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Theatre review Ugly Mood Music

Joe Penhall's play is an excoriating exposé of the music business, says MAYER WAKEFIELD

Mood Music
Old Vic, London

“YOU can get a divorce from an abusive spouse. You can dissolve a partnership if the relationship becomes irreconcilable. The same opportunity — to be liberated from the physical, emotional and financial bondage of a destructive relationship — should be available to a recording artist."

Those are the words singer Kesha filed in a lawsuit against her producer Dr Luke, whom she accuses of emotional and sexual abuse.

But they could have easily come from the mouth of the female singer at the heart of Joe Penhall's latest play Mood Music. With her debut album catapulting her to stardom, Cat (Seana Kerslake) is in the position every young musician dreams about.

Except for the fact that her producer, “I am the music” Bernard (Ben Chaplin), is a master manipulator who seems hell-bent on turning that dream into a nightmare.

With outright ownership of all their collaborative work, an open willingness to use his position to get her singing to his tune and with a blatantly ruthless nature, Bernard is every bit the Phil Spector of his day.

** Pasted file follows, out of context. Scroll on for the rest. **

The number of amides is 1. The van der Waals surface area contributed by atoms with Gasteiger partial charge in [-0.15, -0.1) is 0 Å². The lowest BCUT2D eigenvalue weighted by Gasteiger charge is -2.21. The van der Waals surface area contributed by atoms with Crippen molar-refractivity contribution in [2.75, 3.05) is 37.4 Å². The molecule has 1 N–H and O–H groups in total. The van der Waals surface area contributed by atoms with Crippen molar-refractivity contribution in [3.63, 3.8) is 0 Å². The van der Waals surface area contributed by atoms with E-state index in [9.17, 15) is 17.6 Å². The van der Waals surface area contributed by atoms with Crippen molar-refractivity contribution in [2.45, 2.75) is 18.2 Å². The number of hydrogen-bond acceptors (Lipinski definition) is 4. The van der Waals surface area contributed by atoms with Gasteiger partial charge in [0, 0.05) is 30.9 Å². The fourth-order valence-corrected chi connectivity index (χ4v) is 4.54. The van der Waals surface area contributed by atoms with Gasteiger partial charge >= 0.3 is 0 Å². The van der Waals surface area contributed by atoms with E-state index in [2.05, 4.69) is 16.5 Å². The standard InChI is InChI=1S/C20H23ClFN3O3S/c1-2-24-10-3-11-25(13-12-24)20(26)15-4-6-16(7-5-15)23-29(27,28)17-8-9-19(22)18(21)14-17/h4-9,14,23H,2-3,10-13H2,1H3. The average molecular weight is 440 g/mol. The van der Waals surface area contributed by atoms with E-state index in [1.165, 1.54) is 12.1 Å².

Penhall's character flirts with cliche and the writer seems determined at times to leave him teetering on the edge of a spiky precipice, but what stops him falling over the edge is a masterful performance from Chaplin. There will not be a better casting choice this year, despite his replacing Rhys Evans at the last minute. Oozing arrogance, he induces shivers with every snarling twitch of his jaw.

As allegations of abuse arise, the deceit begins to destroy both singer and producer, but the spiral of decline appears irreversible for Cat as she drifts towards substance abuse — unlike Bernard, who's already on the hunt for the “next voice” to exploit.

Two lawyers and two psychologists complete the line-up of commandingly played characters, with the swift, overlapping dialogue flowing seamlessly between them.

Exploring intergenerational trauma, the deep conflict between capitalism and the creative process and the sexual politics of a deeply warped industry, Penhall's play is packed with sharp insights and killer one-liners.

Music may be the food of love, but Mood Music's exposure of its industry leaves a very bitter taste in the mouth.

Runs until June 16, box office: oldvictheatre.com

 

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